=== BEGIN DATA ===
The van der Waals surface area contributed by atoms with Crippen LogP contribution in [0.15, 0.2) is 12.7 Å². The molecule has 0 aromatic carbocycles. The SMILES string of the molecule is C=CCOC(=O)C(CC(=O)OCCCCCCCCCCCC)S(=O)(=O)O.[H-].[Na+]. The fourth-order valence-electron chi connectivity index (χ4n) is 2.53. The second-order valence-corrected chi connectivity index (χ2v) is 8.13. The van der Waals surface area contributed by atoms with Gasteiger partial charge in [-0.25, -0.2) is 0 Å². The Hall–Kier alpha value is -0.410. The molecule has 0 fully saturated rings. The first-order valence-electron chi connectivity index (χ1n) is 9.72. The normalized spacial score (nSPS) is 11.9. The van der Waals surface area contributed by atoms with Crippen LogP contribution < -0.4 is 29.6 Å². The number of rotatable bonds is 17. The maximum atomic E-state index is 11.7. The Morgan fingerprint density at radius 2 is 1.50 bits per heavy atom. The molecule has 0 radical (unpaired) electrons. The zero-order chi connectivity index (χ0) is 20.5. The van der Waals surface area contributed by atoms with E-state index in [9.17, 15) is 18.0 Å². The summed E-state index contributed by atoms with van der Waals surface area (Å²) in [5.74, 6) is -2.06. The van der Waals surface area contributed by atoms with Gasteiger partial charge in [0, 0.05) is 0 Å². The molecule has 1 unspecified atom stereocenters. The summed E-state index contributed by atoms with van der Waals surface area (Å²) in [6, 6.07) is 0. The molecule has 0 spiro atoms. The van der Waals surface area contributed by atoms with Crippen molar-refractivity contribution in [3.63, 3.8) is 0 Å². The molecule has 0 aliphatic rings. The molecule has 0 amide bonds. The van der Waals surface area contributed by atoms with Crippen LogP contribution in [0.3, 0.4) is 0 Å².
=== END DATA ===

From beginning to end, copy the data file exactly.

The van der Waals surface area contributed by atoms with Crippen LogP contribution in [0.15, 0.2) is 12.7 Å². The molecule has 0 aromatic carbocycles. The SMILES string of the molecule is C=CCOC(=O)C(CC(=O)OCCCCCCCCCCCC)S(=O)(=O)O.[H-].[Na+]. The fourth-order valence-electron chi connectivity index (χ4n) is 2.53. The second-order valence-corrected chi connectivity index (χ2v) is 8.13. The van der Waals surface area contributed by atoms with Gasteiger partial charge in [-0.25, -0.2) is 0 Å². The Hall–Kier alpha value is -0.410. The molecule has 0 fully saturated rings. The first-order valence-electron chi connectivity index (χ1n) is 9.72. The normalized spacial score (nSPS) is 11.9. The van der Waals surface area contributed by atoms with Crippen LogP contribution < -0.4 is 29.6 Å². The number of rotatable bonds is 17. The maximum atomic E-state index is 11.7. The Morgan fingerprint density at radius 2 is 1.50 bits per heavy atom. The molecule has 0 radical (unpaired) electrons. The zero-order chi connectivity index (χ0) is 20.5. The van der Waals surface area contributed by atoms with E-state index in [9.17, 15) is 18.0 Å². The summed E-state index contributed by atoms with van der Waals surface area (Å²) in [5.74, 6) is -2.06. The van der Waals surface area contributed by atoms with Gasteiger partial charge in [0, 0.05) is 0 Å². The molecule has 1 unspecified atom stereocenters. The summed E-state index contributed by atoms with van der Waals surface area (Å²) in [6, 6.07) is 0. The molecule has 0 spiro atoms. The van der Waals surface area contributed by atoms with Crippen molar-refractivity contribution in [3.63, 3.8) is 0 Å². The molecule has 0 aliphatic rings. The molecule has 0 amide bonds. The van der Waals surface area contributed by atoms with Crippen LogP contribution in [0.3, 0.4) is 0 Å².